Shohei Fujimoto: Intangible Forms Through March 5 at Artechouse, 1238 Maryland Ave. SW.

The capsule-shaped forms in Ruri Yi’s hard-edge abstractions are arranged so methodically that the occasional deviation can appear dramatic — or comic. In her Hemphill Artworks show, the Korea-born Baltimore artist stacks or lines up identically shaped tablets of various flat, bright colors on white backgrounds with machine-like precision. A few of the paintings allow a capsule’s orientation to skew ever so slightly, so it touches or overlaps the adjacent one as if it slipped on a banana peel. The shift is slight, but the effect is arresting.

Yi also hazards a few variations that are more systematic. Some of the paintings employ tombstone-like icons — essentially capsules with the bottom curve flattened — and among these are compositions in which the colors are mostly dark and in a narrower range. Two pictures place multihued forms on red or blue backdrops, which complicates and heightens the color contrasts. There’s also a painting executed all in whites, grays and shades of green. This grid of cool, close hues proves as engrossing as the arrays of hotter, dissimilar ones.

In an interview published by the gallery, Yi declines to interpret her work. But she does allow that she’s inspired by elements of both built and natural environments, including “the corner of a building” or “the unique curves scattered in natural landscapes.” Because Yi’s forms are regular in shape and size, they appear more architectural than organic. They could also be seen as akin to Shohei Fujimoto’s airy edifices, but constructed of color rather than light.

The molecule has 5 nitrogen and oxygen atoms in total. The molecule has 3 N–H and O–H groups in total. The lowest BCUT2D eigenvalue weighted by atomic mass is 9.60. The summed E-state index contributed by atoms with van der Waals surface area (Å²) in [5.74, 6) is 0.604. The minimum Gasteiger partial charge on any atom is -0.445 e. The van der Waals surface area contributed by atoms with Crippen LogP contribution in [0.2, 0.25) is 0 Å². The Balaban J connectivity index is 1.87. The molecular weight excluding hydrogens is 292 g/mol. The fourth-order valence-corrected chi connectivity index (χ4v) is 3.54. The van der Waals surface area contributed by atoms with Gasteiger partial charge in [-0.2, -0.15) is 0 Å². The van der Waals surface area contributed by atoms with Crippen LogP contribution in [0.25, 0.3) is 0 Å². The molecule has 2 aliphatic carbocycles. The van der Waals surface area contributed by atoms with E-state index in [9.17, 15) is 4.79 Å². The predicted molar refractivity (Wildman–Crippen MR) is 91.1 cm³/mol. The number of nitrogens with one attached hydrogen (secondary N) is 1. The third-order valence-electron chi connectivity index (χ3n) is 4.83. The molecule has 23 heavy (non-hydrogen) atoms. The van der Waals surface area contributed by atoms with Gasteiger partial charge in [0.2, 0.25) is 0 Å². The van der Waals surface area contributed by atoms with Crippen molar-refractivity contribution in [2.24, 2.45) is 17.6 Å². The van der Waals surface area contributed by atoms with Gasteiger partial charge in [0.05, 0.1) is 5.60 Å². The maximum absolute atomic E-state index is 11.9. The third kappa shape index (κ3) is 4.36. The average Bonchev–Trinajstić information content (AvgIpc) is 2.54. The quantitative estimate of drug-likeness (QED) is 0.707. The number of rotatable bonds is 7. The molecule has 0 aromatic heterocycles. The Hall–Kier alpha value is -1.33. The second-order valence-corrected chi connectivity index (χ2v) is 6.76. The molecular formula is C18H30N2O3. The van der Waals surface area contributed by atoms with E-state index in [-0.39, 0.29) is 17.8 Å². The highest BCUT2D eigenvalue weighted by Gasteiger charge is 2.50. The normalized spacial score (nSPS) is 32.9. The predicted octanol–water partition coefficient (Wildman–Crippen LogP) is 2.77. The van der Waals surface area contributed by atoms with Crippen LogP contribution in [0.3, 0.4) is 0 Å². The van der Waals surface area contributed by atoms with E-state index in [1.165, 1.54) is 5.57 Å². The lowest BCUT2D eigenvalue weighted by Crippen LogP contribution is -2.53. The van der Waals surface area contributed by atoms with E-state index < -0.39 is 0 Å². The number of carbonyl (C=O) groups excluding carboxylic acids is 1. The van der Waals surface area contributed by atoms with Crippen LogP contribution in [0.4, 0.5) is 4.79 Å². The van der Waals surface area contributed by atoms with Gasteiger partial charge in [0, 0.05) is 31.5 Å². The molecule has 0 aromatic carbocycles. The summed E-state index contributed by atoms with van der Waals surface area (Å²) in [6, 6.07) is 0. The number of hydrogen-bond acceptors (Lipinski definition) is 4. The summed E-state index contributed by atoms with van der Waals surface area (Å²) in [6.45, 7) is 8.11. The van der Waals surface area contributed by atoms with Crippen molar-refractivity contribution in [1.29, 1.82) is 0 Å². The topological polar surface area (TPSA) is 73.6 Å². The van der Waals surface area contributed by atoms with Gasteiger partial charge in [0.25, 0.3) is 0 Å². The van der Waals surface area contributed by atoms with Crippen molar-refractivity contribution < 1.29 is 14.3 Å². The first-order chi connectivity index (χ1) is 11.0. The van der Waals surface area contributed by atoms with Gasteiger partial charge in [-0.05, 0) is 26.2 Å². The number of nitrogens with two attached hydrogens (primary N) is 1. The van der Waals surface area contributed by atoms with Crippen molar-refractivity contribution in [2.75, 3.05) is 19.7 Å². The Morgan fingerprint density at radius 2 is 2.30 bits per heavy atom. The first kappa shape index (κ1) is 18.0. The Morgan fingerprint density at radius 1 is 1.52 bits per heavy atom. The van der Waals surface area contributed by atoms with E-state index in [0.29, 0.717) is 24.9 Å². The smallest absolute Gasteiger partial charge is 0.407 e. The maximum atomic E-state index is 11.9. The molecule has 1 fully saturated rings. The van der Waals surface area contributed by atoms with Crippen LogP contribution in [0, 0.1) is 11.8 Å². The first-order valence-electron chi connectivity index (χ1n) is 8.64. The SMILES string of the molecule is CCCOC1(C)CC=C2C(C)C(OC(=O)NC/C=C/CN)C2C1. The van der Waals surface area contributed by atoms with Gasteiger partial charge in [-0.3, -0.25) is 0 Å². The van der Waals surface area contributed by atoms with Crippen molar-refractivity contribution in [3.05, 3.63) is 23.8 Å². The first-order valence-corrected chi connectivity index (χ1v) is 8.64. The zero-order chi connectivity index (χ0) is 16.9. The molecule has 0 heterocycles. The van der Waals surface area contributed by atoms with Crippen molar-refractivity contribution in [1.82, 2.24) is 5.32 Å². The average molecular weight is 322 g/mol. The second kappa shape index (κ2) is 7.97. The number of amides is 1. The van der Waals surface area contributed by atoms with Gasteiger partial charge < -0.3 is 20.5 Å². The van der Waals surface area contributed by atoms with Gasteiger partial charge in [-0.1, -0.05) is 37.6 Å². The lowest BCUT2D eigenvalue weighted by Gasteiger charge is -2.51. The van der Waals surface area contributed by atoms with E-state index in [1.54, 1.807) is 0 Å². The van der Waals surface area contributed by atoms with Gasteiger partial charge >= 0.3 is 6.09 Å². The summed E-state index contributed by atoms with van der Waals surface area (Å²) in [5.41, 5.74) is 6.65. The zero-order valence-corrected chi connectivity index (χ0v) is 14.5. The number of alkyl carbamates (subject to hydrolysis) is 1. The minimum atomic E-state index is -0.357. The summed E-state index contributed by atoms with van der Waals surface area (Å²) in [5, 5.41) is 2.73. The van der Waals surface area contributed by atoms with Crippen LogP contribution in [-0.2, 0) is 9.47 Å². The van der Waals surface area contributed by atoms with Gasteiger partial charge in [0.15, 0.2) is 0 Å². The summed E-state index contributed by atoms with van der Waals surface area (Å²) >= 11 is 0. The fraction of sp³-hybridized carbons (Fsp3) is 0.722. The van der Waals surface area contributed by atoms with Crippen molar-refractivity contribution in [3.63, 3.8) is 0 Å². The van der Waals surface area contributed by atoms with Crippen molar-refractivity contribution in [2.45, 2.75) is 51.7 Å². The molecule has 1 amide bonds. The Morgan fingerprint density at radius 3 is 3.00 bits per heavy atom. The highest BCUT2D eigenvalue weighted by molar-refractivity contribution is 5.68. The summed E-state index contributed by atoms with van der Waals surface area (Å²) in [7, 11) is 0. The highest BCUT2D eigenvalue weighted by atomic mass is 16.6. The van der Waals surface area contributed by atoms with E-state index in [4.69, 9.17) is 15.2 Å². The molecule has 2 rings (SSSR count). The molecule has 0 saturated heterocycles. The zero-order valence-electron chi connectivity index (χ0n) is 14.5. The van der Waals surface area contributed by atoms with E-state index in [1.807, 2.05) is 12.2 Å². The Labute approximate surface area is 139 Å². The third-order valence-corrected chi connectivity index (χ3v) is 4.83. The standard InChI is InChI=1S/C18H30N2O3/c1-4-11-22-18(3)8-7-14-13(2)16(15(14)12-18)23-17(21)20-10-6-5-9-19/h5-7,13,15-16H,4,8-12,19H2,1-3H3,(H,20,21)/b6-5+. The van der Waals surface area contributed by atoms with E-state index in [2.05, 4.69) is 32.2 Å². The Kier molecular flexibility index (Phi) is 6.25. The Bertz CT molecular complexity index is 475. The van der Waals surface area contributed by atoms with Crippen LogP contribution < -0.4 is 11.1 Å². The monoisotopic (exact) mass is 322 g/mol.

Ruri Yi Through Feb. 25 at Hemphill Artworks, 434 K St. NW.

Contributing to group exhibitions about gun violence, Stephanie Mercedes has previously melted guns and bullets into chimes. Her Culture House show, “A Sky of Shattered Glass Reflected by the Shining Sun,” also includes the molten remains of bullets, but these vestiges have mostly not been reshaped into usable forms. Instead, bullet casings and other pieces of metal were dissolved into random splats, which are affixed to the wall or laid on the floor alongside found objects in a roped-off tableau.

Mercedes is a gay D.C. artist of Argentine heritage whose show “explores ideas of queer vulnerability,” she noted in a recent email. Her assemblages also contain honey, soap, wax, seeds and wooden pipes that turn on motorized metal pivots. The movement of these nonfunctional machines parallels the transformations of materials that are liquefied and cast.

“Percussion music is revolution,” begins a statement from experimental composer John Cage printed on the gallery’s wall. Mercedes’s contribution to this sonic uprising is a clanging, droning soundtrack drawn from the sounds made by throwing bullet casings into a crucible. The tones suggest Indonesian gamelan music, but with less structured sonic patterns. Lingering briefly in the air, these metallic notes are resonant, but also the show’s most vulnerable elements.

Stephanie Mercedes: A Sky of Shattered Glass Reflected by the Shining Sun Through Feb. 25 at Culture House, 700 Delaware Ave. SW.